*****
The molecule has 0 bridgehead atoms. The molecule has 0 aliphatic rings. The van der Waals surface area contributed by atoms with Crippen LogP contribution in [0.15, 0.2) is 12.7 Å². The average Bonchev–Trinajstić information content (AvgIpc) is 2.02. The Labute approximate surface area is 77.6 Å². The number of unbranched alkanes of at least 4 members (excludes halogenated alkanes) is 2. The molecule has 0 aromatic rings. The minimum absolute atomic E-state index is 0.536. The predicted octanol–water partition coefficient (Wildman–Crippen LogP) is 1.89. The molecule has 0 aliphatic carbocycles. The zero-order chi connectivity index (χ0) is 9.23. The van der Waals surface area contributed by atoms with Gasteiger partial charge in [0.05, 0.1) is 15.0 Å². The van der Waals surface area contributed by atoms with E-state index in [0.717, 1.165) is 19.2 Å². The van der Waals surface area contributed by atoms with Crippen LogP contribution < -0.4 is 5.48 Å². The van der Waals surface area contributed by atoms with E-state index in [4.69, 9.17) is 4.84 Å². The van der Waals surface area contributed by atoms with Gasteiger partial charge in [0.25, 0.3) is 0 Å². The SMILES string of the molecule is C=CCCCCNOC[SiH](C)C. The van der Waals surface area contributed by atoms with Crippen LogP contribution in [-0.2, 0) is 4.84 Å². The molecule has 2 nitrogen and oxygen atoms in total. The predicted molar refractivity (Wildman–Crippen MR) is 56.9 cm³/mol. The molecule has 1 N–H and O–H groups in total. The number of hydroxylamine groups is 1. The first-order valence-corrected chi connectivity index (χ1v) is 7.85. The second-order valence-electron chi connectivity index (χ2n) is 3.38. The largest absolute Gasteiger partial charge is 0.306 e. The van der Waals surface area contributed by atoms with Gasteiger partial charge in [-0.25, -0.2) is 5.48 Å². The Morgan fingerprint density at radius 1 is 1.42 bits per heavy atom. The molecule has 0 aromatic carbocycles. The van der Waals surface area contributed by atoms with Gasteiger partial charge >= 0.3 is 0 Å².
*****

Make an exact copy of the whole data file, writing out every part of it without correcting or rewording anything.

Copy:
The molecule has 0 bridgehead atoms. The molecule has 0 aliphatic rings. The van der Waals surface area contributed by atoms with Crippen LogP contribution in [0.15, 0.2) is 12.7 Å². The average Bonchev–Trinajstić information content (AvgIpc) is 2.02. The Labute approximate surface area is 77.6 Å². The number of unbranched alkanes of at least 4 members (excludes halogenated alkanes) is 2. The molecule has 0 aromatic rings. The minimum absolute atomic E-state index is 0.536. The predicted octanol–water partition coefficient (Wildman–Crippen LogP) is 1.89. The molecule has 0 aliphatic carbocycles. The zero-order chi connectivity index (χ0) is 9.23. The van der Waals surface area contributed by atoms with Gasteiger partial charge in [0.05, 0.1) is 15.0 Å². The van der Waals surface area contributed by atoms with E-state index in [0.717, 1.165) is 19.2 Å². The van der Waals surface area contributed by atoms with Crippen LogP contribution < -0.4 is 5.48 Å². The van der Waals surface area contributed by atoms with E-state index in [4.69, 9.17) is 4.84 Å². The van der Waals surface area contributed by atoms with Gasteiger partial charge in [0.25, 0.3) is 0 Å². The SMILES string of the molecule is C=CCCCCNOC[SiH](C)C. The van der Waals surface area contributed by atoms with Crippen LogP contribution in [-0.2, 0) is 4.84 Å². The molecule has 2 nitrogen and oxygen atoms in total. The predicted molar refractivity (Wildman–Crippen MR) is 56.9 cm³/mol. The molecule has 1 N–H and O–H groups in total. The number of hydroxylamine groups is 1. The first-order valence-corrected chi connectivity index (χ1v) is 7.85. The second-order valence-electron chi connectivity index (χ2n) is 3.38. The largest absolute Gasteiger partial charge is 0.306 e. The van der Waals surface area contributed by atoms with Gasteiger partial charge in [-0.25, -0.2) is 5.48 Å². The Morgan fingerprint density at radius 1 is 1.42 bits per heavy atom. The molecule has 0 aromatic carbocycles. The van der Waals surface area contributed by atoms with Gasteiger partial charge >= 0.3 is 0 Å².